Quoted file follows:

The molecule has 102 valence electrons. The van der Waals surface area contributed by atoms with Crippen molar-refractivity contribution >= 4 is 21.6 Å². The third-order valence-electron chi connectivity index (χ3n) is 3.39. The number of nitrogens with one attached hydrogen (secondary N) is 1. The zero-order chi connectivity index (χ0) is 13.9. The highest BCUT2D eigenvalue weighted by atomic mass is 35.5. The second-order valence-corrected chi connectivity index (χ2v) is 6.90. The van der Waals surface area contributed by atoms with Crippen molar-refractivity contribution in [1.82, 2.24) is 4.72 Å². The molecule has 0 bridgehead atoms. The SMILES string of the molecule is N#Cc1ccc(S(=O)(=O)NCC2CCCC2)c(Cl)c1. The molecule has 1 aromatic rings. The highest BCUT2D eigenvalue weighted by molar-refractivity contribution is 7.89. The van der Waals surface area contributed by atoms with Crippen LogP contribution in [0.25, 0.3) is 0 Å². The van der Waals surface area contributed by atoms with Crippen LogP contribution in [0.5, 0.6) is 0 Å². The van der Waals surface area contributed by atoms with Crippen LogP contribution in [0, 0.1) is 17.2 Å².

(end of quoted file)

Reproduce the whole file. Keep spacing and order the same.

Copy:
The molecule has 102 valence electrons. The van der Waals surface area contributed by atoms with Crippen molar-refractivity contribution >= 4 is 21.6 Å². The third-order valence-electron chi connectivity index (χ3n) is 3.39. The number of nitrogens with one attached hydrogen (secondary N) is 1. The zero-order chi connectivity index (χ0) is 13.9. The highest BCUT2D eigenvalue weighted by atomic mass is 35.5. The second-order valence-corrected chi connectivity index (χ2v) is 6.90. The van der Waals surface area contributed by atoms with Crippen molar-refractivity contribution in [1.82, 2.24) is 4.72 Å². The molecule has 0 bridgehead atoms. The SMILES string of the molecule is N#Cc1ccc(S(=O)(=O)NCC2CCCC2)c(Cl)c1. The molecule has 1 aromatic rings. The highest BCUT2D eigenvalue weighted by molar-refractivity contribution is 7.89. The van der Waals surface area contributed by atoms with Crippen LogP contribution in [0.25, 0.3) is 0 Å². The van der Waals surface area contributed by atoms with Crippen LogP contribution in [0.5, 0.6) is 0 Å². The van der Waals surface area contributed by atoms with Crippen LogP contribution in [0, 0.1) is 17.2 Å².